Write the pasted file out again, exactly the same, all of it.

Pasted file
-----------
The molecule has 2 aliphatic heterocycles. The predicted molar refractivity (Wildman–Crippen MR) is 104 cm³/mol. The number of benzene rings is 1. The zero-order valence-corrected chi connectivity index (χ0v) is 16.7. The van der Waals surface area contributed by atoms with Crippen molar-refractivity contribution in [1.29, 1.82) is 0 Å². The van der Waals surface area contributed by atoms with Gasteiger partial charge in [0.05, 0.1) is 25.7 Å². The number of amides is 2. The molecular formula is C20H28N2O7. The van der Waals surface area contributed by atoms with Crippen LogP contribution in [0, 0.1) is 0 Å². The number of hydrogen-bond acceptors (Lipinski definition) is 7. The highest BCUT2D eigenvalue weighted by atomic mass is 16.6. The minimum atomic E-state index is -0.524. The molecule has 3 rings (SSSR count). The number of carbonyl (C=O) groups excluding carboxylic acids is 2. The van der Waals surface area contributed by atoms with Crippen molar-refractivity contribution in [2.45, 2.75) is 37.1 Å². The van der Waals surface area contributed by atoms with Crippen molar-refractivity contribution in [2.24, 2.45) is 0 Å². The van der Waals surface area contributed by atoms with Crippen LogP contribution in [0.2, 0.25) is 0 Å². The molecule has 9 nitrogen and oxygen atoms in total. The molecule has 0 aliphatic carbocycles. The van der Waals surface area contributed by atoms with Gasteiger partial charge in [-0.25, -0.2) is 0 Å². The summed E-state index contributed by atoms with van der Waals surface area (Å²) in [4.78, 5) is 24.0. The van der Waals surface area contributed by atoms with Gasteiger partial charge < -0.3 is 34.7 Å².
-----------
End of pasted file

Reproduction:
The molecule has 2 aliphatic heterocycles. The predicted molar refractivity (Wildman–Crippen MR) is 104 cm³/mol. The number of benzene rings is 1. The zero-order valence-corrected chi connectivity index (χ0v) is 16.7. The van der Waals surface area contributed by atoms with Crippen molar-refractivity contribution in [1.29, 1.82) is 0 Å². The van der Waals surface area contributed by atoms with Gasteiger partial charge in [0.05, 0.1) is 25.7 Å². The number of amides is 2. The molecular formula is C20H28N2O7. The van der Waals surface area contributed by atoms with Crippen LogP contribution in [0, 0.1) is 0 Å². The number of hydrogen-bond acceptors (Lipinski definition) is 7. The highest BCUT2D eigenvalue weighted by atomic mass is 16.6. The minimum atomic E-state index is -0.524. The molecule has 3 rings (SSSR count). The number of carbonyl (C=O) groups excluding carboxylic acids is 2. The van der Waals surface area contributed by atoms with Crippen molar-refractivity contribution in [2.45, 2.75) is 37.1 Å². The van der Waals surface area contributed by atoms with Crippen molar-refractivity contribution in [2.24, 2.45) is 0 Å². The van der Waals surface area contributed by atoms with Crippen LogP contribution in [0.2, 0.25) is 0 Å². The molecule has 9 nitrogen and oxygen atoms in total. The molecule has 0 aliphatic carbocycles. The van der Waals surface area contributed by atoms with Gasteiger partial charge in [-0.25, -0.2) is 0 Å². The summed E-state index contributed by atoms with van der Waals surface area (Å²) in [4.78, 5) is 24.0. The van der Waals surface area contributed by atoms with Gasteiger partial charge < -0.3 is 34.7 Å².